The LImpopo government has been blamed for not holding municipalities accountable for not delivering water to the people despite the province’s dams being full. Picture: Oupa Mokoena/African News Agency (ANA)
The LImpopo government has been blamed for not holding municipalities accountable for not delivering water to the people despite the province’s dams being full. Picture: Oupa Mokoena/African News Agency (ANA)

SAHRC blames Premier Stanley Mthabatha for Limpopo water shortage

By Mashudu Sadike Time of article published Oct 25, 2021

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Pretoria - The SA Human Rights Commission (SAHRC) in Limpopo has put the blame on Premier Stanley Mthabatha’s office for the lack of water in the province.

Its provincial leader Victor Mavhidula said the government was not holding municipalities accountable for not delivering water to the people despite the province’s dams being full.

“We are blaming the government as a whole, including the Office of the Premier, for not holding municipalities accountable to bring communities water. There have just been too many excuses,” he told the Pretoria News.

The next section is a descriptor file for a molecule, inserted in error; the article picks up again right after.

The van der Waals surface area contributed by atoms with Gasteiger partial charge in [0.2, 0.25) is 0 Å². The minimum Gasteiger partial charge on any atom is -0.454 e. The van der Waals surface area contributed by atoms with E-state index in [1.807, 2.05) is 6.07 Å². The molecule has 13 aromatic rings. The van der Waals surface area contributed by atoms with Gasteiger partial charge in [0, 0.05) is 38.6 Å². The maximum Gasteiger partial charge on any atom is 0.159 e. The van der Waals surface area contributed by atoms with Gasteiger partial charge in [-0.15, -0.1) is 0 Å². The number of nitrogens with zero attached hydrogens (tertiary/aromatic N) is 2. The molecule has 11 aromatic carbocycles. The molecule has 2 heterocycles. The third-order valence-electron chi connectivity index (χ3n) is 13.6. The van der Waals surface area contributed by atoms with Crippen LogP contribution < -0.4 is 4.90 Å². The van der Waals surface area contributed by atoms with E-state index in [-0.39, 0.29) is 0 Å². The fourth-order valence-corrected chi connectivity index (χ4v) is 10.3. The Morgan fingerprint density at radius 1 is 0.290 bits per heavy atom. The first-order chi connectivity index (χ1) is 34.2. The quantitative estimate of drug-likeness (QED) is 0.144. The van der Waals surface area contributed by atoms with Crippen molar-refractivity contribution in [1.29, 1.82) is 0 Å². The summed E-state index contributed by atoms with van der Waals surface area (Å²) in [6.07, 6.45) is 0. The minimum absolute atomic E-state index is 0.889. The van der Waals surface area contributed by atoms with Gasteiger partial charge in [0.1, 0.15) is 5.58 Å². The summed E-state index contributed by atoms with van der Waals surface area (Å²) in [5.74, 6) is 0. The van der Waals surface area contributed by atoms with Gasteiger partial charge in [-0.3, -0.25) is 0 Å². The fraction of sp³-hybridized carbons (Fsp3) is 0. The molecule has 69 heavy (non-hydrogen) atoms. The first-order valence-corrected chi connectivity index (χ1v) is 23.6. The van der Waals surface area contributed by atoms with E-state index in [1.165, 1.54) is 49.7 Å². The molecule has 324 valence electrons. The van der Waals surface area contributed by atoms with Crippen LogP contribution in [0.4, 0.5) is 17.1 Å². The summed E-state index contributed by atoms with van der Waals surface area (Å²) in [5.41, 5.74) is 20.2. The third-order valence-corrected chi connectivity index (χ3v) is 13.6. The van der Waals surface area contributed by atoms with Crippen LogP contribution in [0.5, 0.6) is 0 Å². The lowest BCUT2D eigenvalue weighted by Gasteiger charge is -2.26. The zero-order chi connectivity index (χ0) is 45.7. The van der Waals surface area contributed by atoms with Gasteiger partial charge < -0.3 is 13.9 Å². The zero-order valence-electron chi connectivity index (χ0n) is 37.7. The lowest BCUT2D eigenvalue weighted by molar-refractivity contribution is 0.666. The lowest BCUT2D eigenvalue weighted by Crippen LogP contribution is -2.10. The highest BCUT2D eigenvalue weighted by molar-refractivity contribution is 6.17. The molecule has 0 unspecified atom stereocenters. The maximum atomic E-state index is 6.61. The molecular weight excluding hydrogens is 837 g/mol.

According to Mavhidula, the Nandoni Dam was 80% full, and the De Hoop dam was also full.

“We can’t keep hearing excuses. They just sit and fold their arms and say we have water shortages while our dams are full. When you investigate you find they have not even submitted an application to the Water Department for a water grant. It’s high time the water problems are solved.”

The Chapter 9 institution held a four-day hearing in Polokwane last week, focusing on access to water and the efficacy of water services authorities within Limpopo.

For years the province has had a problem of providing water to the taps of thousands of communities, leaving scores battling to get drinking water on a daily basis.

The hearings also looked at the extent of the challenges experienced by communities in Limpopo relating to access to clean drinking water, and adequacy of measures put in place to address the water problem.

Community members, non-profit organisations, relevant government departments and municipalities were in attendance to give evidence.

The commission was yet to make its findings and recommendations after the inquiry.

Mavhidula said: “The inquiry all in all was a success and has already received updates that some communities have already received water tankers from the mayors and the municipal managers who were involved.

“We have also identified that the biggest challenge with the water issues is infrastructure. It is just dilapidated and needs to be renewed.”

Provincial government spokesperson Ndavhe Ramakuela said: “We have sat down with all relevant stakeholders in the water forum and have intensified the work of the water forum. We have decided to meet regularly (every quarter) to review the water issue.”

Pretoria News

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